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Former Clinton lawyer scolds Trump’s White House counsel on impeachment: ‘we never considered’ behaving this way

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On Tuesday, Lanny Breuer, a special counsel who worked for President Bill Clinton's White House, wrote an open letter in the Washington Post to President Donald Trump's White House Counsel Pat Cipollone — telling him that, while he understands an impeachment is a horrible thing for an administration to go through, Clinton and his lawyers would never have behaved the way Trump is now.

"In 1998, we felt under siege," wrote Breuer. "We argued at the time, as you do in your letter, that Congress should provide additional procedural protections to the president ... For example, instead of conducting its own investigation, the committee relied almost exclusively on [independent counsel Ken] Starr’s report, which had serious flaws. The House took only three months to adopt articles of impeachment, and we had only two days to present our witnesses. The president’s personal lawyer, David Kendall, had only 30 minutes to question Starr. We felt this was deeply unfair and a derogation of the House’s constitutional duty to investigate thoroughly whether impeachment was warranted."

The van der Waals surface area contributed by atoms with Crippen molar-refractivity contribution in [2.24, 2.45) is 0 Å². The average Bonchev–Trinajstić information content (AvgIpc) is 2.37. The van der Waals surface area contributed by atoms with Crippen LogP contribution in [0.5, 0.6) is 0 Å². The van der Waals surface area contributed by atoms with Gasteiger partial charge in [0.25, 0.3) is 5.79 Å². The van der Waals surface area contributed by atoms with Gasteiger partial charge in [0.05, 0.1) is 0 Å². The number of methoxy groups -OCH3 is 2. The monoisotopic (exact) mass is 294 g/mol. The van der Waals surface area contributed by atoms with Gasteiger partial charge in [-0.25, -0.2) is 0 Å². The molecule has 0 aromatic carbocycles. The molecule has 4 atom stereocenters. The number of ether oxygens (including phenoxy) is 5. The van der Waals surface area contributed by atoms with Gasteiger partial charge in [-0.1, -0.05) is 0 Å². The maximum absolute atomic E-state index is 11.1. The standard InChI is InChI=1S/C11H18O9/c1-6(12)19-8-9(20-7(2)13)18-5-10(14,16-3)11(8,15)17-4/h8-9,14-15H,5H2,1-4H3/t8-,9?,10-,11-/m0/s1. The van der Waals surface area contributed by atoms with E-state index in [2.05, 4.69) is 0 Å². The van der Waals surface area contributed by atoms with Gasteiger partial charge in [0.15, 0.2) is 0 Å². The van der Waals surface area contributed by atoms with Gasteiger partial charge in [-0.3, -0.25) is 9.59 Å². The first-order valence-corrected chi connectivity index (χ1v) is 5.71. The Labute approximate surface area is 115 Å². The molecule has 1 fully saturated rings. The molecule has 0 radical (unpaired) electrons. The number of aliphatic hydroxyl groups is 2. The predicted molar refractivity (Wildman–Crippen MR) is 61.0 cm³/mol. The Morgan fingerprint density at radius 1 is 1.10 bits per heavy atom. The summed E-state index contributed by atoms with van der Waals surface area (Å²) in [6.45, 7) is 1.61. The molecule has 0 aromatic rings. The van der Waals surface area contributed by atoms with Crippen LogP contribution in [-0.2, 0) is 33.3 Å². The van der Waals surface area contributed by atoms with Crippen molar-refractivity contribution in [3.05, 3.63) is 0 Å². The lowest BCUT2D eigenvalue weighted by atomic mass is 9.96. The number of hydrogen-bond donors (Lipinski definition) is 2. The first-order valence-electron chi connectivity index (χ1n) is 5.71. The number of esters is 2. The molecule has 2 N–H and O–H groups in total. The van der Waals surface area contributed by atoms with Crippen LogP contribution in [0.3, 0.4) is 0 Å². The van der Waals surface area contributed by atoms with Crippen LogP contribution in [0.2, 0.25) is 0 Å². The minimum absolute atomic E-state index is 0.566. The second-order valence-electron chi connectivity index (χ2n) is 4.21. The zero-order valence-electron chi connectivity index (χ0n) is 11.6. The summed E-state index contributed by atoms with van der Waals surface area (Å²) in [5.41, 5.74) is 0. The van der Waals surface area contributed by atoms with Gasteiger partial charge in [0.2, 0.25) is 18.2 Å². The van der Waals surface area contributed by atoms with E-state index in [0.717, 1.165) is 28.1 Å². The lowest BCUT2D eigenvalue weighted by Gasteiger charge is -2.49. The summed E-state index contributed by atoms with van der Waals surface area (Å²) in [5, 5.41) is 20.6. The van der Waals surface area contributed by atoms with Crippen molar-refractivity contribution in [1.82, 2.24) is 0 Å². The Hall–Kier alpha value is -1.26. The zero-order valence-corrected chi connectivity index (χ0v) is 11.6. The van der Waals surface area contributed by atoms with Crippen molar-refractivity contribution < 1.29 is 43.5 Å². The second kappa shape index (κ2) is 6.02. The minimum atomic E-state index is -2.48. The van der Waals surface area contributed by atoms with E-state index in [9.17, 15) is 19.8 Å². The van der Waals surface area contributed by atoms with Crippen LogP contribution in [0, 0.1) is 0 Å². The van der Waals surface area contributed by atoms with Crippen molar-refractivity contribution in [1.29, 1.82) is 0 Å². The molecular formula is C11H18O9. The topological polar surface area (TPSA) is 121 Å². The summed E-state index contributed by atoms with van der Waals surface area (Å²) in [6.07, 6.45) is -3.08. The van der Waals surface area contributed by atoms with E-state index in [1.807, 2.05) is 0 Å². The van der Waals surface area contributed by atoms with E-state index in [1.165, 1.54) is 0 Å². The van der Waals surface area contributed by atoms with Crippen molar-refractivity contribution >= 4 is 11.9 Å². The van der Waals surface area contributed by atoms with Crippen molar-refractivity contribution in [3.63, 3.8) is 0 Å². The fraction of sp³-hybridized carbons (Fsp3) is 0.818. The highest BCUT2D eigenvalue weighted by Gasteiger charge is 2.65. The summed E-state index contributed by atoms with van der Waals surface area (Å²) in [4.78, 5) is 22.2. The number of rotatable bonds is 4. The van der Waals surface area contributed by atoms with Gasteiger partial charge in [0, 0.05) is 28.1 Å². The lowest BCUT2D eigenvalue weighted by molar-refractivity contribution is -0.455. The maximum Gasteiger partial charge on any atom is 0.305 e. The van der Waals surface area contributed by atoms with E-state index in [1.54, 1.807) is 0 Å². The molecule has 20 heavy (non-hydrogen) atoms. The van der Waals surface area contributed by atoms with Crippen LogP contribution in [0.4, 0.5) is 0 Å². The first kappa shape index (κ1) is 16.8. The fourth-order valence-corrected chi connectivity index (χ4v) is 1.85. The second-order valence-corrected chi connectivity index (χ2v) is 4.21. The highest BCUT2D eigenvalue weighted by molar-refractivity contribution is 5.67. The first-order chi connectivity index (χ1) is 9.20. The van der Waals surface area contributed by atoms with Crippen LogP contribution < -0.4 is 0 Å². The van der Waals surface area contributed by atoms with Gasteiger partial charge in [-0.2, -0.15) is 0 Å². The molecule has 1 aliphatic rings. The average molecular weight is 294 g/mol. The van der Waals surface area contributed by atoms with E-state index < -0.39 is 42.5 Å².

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White House leaked ‘insane letter’ to Fox host — that makes Trump look ridiculously ‘dumb’

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President Donald Trump was ridiculed on Wednesday after a letter was leaked that President Donald Trump sent to Turkish President Recep Erdo?an.

The letter was sent a week ago, on October 9th.

A copy of the letter, where Trump warned Erdo?an not to be a fool, was obtained by Fox Business personality Trish Regan.

https://twitter.com/trish_regan/status/1184559361638748161

Commentary on the letter was swift -- and brutal.

Here's some of what people were saying:

https://twitter.com/chrislhayes/status/1184570895043571713

Can’t tell if parody of dumb guy trying to cover his tracks or real dumb guy who is covering tracks